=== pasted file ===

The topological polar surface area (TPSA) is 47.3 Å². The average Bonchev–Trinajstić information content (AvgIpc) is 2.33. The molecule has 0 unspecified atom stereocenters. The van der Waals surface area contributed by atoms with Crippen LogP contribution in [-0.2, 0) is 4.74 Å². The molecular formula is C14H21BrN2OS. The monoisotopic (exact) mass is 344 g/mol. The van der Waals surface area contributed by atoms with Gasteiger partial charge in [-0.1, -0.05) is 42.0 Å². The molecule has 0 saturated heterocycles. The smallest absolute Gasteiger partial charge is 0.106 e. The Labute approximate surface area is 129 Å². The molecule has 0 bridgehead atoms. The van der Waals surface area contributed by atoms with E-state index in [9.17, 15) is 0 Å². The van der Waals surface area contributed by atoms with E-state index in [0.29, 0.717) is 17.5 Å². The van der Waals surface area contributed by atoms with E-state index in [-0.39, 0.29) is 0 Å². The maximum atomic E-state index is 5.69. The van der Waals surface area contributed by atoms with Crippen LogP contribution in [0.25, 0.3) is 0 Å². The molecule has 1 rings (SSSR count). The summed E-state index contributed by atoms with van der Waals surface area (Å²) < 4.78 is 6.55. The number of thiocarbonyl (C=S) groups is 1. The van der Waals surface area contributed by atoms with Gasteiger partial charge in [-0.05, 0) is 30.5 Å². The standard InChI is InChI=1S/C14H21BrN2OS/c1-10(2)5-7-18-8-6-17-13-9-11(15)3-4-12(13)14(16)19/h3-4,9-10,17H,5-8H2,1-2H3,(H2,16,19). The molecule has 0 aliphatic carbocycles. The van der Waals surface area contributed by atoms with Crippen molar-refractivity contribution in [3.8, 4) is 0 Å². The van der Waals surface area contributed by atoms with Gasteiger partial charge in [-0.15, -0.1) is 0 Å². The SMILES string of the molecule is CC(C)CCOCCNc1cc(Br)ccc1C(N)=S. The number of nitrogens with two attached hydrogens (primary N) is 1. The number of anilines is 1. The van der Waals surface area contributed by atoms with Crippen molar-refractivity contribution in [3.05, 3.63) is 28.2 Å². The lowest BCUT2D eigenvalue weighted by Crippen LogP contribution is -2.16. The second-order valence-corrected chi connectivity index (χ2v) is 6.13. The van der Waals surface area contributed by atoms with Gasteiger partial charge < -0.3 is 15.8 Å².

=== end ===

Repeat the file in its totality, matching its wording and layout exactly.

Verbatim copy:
The topological polar surface area (TPSA) is 47.3 Å². The average Bonchev–Trinajstić information content (AvgIpc) is 2.33. The molecule has 0 unspecified atom stereocenters. The van der Waals surface area contributed by atoms with Crippen LogP contribution in [-0.2, 0) is 4.74 Å². The molecular formula is C14H21BrN2OS. The monoisotopic (exact) mass is 344 g/mol. The van der Waals surface area contributed by atoms with Gasteiger partial charge in [-0.1, -0.05) is 42.0 Å². The molecule has 0 saturated heterocycles. The smallest absolute Gasteiger partial charge is 0.106 e. The Labute approximate surface area is 129 Å². The molecule has 0 bridgehead atoms. The van der Waals surface area contributed by atoms with E-state index in [9.17, 15) is 0 Å². The van der Waals surface area contributed by atoms with E-state index in [0.29, 0.717) is 17.5 Å². The van der Waals surface area contributed by atoms with E-state index in [-0.39, 0.29) is 0 Å². The maximum atomic E-state index is 5.69. The van der Waals surface area contributed by atoms with Crippen LogP contribution in [0.25, 0.3) is 0 Å². The molecule has 1 rings (SSSR count). The summed E-state index contributed by atoms with van der Waals surface area (Å²) < 4.78 is 6.55. The number of thiocarbonyl (C=S) groups is 1. The van der Waals surface area contributed by atoms with Gasteiger partial charge in [-0.05, 0) is 30.5 Å². The standard InChI is InChI=1S/C14H21BrN2OS/c1-10(2)5-7-18-8-6-17-13-9-11(15)3-4-12(13)14(16)19/h3-4,9-10,17H,5-8H2,1-2H3,(H2,16,19). The molecule has 0 aliphatic carbocycles. The van der Waals surface area contributed by atoms with Crippen molar-refractivity contribution in [3.8, 4) is 0 Å². The van der Waals surface area contributed by atoms with Gasteiger partial charge in [-0.15, -0.1) is 0 Å². The SMILES string of the molecule is CC(C)CCOCCNc1cc(Br)ccc1C(N)=S. The number of nitrogens with two attached hydrogens (primary N) is 1. The number of anilines is 1. The van der Waals surface area contributed by atoms with Crippen molar-refractivity contribution in [3.05, 3.63) is 28.2 Å². The lowest BCUT2D eigenvalue weighted by Crippen LogP contribution is -2.16. The second-order valence-corrected chi connectivity index (χ2v) is 6.13. The van der Waals surface area contributed by atoms with Gasteiger partial charge < -0.3 is 15.8 Å².